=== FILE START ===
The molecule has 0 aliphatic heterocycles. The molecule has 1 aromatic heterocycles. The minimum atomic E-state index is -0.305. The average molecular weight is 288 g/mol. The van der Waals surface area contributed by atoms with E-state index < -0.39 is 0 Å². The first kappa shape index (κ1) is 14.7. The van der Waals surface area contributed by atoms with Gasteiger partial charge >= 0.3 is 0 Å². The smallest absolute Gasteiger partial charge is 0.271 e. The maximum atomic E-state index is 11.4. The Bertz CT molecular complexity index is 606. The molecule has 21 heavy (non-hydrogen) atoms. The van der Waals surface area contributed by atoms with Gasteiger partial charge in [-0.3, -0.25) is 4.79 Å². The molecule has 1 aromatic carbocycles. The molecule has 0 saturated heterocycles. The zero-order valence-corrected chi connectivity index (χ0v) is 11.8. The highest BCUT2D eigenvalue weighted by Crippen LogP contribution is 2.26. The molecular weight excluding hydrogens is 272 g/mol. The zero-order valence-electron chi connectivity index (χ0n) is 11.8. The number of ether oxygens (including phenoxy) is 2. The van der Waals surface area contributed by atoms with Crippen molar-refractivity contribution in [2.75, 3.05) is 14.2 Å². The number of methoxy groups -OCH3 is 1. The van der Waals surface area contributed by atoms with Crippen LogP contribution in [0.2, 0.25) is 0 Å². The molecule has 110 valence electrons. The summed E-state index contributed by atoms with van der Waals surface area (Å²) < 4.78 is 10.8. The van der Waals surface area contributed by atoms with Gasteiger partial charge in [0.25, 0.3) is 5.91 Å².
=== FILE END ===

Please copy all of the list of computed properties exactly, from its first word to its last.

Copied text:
The molecule has 0 aliphatic heterocycles. The molecule has 1 aromatic heterocycles. The minimum atomic E-state index is -0.305. The average molecular weight is 288 g/mol. The van der Waals surface area contributed by atoms with E-state index < -0.39 is 0 Å². The first kappa shape index (κ1) is 14.7. The van der Waals surface area contributed by atoms with Gasteiger partial charge >= 0.3 is 0 Å². The smallest absolute Gasteiger partial charge is 0.271 e. The maximum atomic E-state index is 11.4. The Bertz CT molecular complexity index is 606. The molecule has 21 heavy (non-hydrogen) atoms. The van der Waals surface area contributed by atoms with Gasteiger partial charge in [-0.3, -0.25) is 4.79 Å². The molecule has 1 aromatic carbocycles. The molecule has 0 saturated heterocycles. The zero-order valence-corrected chi connectivity index (χ0v) is 11.8. The highest BCUT2D eigenvalue weighted by Crippen LogP contribution is 2.26. The molecular weight excluding hydrogens is 272 g/mol. The zero-order valence-electron chi connectivity index (χ0n) is 11.8. The number of ether oxygens (including phenoxy) is 2. The van der Waals surface area contributed by atoms with Crippen molar-refractivity contribution in [2.75, 3.05) is 14.2 Å². The number of methoxy groups -OCH3 is 1. The van der Waals surface area contributed by atoms with Crippen LogP contribution in [0.2, 0.25) is 0 Å². The molecule has 110 valence electrons. The summed E-state index contributed by atoms with van der Waals surface area (Å²) < 4.78 is 10.8. The van der Waals surface area contributed by atoms with Gasteiger partial charge in [0.25, 0.3) is 5.91 Å².